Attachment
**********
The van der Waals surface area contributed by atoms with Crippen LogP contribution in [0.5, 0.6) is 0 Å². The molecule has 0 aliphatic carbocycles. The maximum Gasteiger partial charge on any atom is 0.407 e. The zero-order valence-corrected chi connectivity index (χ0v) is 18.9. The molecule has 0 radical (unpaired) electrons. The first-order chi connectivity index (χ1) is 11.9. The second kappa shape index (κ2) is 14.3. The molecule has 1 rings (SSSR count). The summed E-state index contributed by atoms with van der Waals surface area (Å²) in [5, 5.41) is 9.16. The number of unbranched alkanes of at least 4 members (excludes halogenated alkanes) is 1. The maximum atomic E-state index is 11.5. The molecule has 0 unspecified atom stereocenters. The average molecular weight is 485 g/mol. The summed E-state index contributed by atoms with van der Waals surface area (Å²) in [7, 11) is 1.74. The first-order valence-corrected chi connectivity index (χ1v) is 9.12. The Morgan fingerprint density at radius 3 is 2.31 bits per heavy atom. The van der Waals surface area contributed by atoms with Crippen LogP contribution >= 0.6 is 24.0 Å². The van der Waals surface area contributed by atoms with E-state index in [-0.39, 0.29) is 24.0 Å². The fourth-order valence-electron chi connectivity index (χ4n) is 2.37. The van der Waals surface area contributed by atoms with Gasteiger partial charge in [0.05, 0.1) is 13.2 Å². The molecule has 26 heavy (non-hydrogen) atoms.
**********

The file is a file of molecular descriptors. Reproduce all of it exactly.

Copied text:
The van der Waals surface area contributed by atoms with Crippen LogP contribution in [0.5, 0.6) is 0 Å². The molecule has 0 aliphatic carbocycles. The maximum Gasteiger partial charge on any atom is 0.407 e. The zero-order valence-corrected chi connectivity index (χ0v) is 18.9. The molecule has 0 radical (unpaired) electrons. The first-order chi connectivity index (χ1) is 11.9. The second kappa shape index (κ2) is 14.3. The molecule has 1 rings (SSSR count). The summed E-state index contributed by atoms with van der Waals surface area (Å²) in [5, 5.41) is 9.16. The number of unbranched alkanes of at least 4 members (excludes halogenated alkanes) is 1. The maximum atomic E-state index is 11.5. The molecule has 0 unspecified atom stereocenters. The average molecular weight is 485 g/mol. The summed E-state index contributed by atoms with van der Waals surface area (Å²) in [7, 11) is 1.74. The first-order valence-corrected chi connectivity index (χ1v) is 9.12. The Morgan fingerprint density at radius 3 is 2.31 bits per heavy atom. The van der Waals surface area contributed by atoms with Crippen LogP contribution >= 0.6 is 24.0 Å². The van der Waals surface area contributed by atoms with E-state index in [-0.39, 0.29) is 24.0 Å². The fourth-order valence-electron chi connectivity index (χ4n) is 2.37. The van der Waals surface area contributed by atoms with Gasteiger partial charge in [0.05, 0.1) is 13.2 Å². The molecule has 26 heavy (non-hydrogen) atoms.